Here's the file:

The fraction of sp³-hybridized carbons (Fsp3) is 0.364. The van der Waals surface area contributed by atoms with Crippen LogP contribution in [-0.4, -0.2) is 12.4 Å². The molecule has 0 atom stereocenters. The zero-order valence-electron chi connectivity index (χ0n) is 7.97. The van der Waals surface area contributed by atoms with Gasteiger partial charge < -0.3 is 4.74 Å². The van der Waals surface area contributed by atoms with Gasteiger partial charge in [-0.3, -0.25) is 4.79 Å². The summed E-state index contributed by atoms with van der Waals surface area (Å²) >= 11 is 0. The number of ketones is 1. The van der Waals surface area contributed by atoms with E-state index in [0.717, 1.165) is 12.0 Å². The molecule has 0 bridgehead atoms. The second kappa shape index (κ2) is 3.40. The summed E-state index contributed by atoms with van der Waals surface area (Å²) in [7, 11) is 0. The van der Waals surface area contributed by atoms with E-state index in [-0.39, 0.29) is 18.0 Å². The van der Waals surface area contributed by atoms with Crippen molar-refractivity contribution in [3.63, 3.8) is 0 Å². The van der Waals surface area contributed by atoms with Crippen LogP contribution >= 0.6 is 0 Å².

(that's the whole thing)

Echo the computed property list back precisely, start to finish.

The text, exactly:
The fraction of sp³-hybridized carbons (Fsp3) is 0.364. The van der Waals surface area contributed by atoms with Crippen LogP contribution in [-0.4, -0.2) is 12.4 Å². The molecule has 0 atom stereocenters. The zero-order valence-electron chi connectivity index (χ0n) is 7.97. The van der Waals surface area contributed by atoms with Gasteiger partial charge < -0.3 is 4.74 Å². The van der Waals surface area contributed by atoms with Gasteiger partial charge in [-0.3, -0.25) is 4.79 Å². The summed E-state index contributed by atoms with van der Waals surface area (Å²) >= 11 is 0. The number of ketones is 1. The van der Waals surface area contributed by atoms with E-state index in [0.717, 1.165) is 12.0 Å². The molecule has 0 bridgehead atoms. The second kappa shape index (κ2) is 3.40. The summed E-state index contributed by atoms with van der Waals surface area (Å²) in [7, 11) is 0. The van der Waals surface area contributed by atoms with E-state index in [-0.39, 0.29) is 18.0 Å². The van der Waals surface area contributed by atoms with Crippen molar-refractivity contribution in [3.63, 3.8) is 0 Å². The van der Waals surface area contributed by atoms with Crippen LogP contribution >= 0.6 is 0 Å².